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  #1  
Old 12-25-2008, 06:31 PM
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Because technology and gun strength are constantly changing, this board allows almost unrestricted posting of technical information, much of which is unsuitable for any but advanced reloaders to attempt to work with. In order to protect the less experienced and less cautious persons from making unwarranted assumptions and thereby hurting themselves, we ask that all descriptions of Heavy and Extra Heavy loads be preceded with the following caution. Please copy and paste it into your post.

CAUTION: This post discusses loads or load data that equals or exceeds published maximums for the cartridge(s) mentioned. Neither the writer, The Shooter's Forum, nor the staff of The Shooter's Forum assume any liability for damage or injury resulting from using this information. DO NOT ATTEMPT TO DUPLICATE THE DESCRIBED LOADS without first working them up from a published safe starting level charge while watching for pressure signs. If you don't know how to do that, don't try.
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Last edited by unclenick; 12-25-2008 at 06:37 PM.
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  #2  
Old 02-23-2011, 07:32 AM
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My Apology To All of You

I recently gave out my personal loading info for my 45 X 7.62x54R, which I use in a 45 Colt/ 410 Contender barrel. I obtained the actual load from my 1973 Lyman Cast Bullet Manual, and it was a cast bullet load for the 45/70 1873 Springfield, and not for the 444 Marlin. Its the mildest load for a 45/70, so I use it in my Contender where its still a relatively mild but extremely accurate load. BUT may not be the case with your own firearm. So I apologize for my mistake
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  #3  
Old 02-23-2011, 10:36 AM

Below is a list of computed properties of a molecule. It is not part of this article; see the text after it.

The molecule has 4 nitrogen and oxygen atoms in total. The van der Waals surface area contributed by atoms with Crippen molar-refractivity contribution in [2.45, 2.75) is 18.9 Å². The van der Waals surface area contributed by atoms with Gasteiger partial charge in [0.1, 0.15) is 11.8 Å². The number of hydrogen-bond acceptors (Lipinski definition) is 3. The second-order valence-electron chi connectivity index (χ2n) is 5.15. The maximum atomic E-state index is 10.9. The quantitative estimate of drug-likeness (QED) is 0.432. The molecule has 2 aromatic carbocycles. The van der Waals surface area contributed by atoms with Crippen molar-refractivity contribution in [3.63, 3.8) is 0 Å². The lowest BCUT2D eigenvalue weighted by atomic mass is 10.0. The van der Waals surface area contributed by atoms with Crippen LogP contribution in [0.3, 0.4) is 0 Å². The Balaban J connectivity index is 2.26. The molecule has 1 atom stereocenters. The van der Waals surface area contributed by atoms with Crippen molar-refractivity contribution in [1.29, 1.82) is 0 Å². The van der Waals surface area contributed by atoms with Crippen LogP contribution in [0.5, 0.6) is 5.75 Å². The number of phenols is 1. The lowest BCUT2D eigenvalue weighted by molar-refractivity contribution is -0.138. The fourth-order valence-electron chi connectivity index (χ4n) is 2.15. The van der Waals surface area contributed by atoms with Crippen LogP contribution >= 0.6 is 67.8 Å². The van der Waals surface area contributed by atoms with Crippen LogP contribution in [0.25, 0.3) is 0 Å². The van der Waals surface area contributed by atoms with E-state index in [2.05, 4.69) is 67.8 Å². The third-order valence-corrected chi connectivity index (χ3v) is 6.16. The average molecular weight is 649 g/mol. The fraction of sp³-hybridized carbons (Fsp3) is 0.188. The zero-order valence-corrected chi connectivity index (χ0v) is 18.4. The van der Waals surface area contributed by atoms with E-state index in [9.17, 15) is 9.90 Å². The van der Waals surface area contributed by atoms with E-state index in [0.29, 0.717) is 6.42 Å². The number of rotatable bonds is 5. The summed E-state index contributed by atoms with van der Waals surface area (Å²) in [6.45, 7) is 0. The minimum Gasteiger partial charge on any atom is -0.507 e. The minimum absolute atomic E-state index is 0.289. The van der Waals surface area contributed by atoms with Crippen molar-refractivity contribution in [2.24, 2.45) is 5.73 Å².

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Unhappy

I quit posting load information a couple of years ago after I finally realized that even with disclaimers and wiggle words, it NEVER works for some people.

Not only that but this is the WORLD wide web...everything that goes on the net is saved in some database somewhere...EVEN the bad guys have access which seems to blow by most "have" peoples. How much information do you think the "human bomb" makers have gleaned from the net?

Humans have the problem of ego...anyone posting on the net with "their words of wisdom" and need to "make a statement" or "argue minutiae" could be construed as "giving aid and comfort to the enemy", although any egotistical person doesn't really care about that.

I also stopped posting pictures because some cameras/cell phones have a GPS program that stamps the location in the pictures data which can be retrieved for whatever use by the retriever.

It's a very disquieting thought that is slowly sinking into my consciousness and I think I will stop posting.

Luck
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  #4  
Old 02-23-2011, 01:13 PM
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You just need to learn to get indirect. For posting you can use a service that supplies a secondary IP's that is reported to sites you visit, so your actual remains unidentified except to the security service (Anonymizer is one such service, but there may well be others by now, as it's been around awhile). A free service for anonymizing your use of the Google search engine is Scroogle, which keeps Google from accumulating data on your search interests. Just download and install the scraper. Free. You can use a screen capture program like Snag-It to capture photos from your computer display while you view them, then saves them under a new name or in a different format. That drops any other data that was with the picture, such as date and time stamps or location if it were there. The lower resolution that results is actually more appropriate for computer sharing 99% of the time.

This is getting geeky and off topic, but I figure other shooters may be interested in using some of these kinds of services.
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"First contemplation of the problems of Interior Ballistics gives the impression that they should yield rather easily to relatively simple methods of analysis. Further study shows the subject to be of almost unbelievable complexity." Homer Powley

Last edited by unclenick; 09-03-2011 at 12:52 PM.
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  #5  
Old 02-23-2011, 05:56 PM
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There are days when I feel ignorant!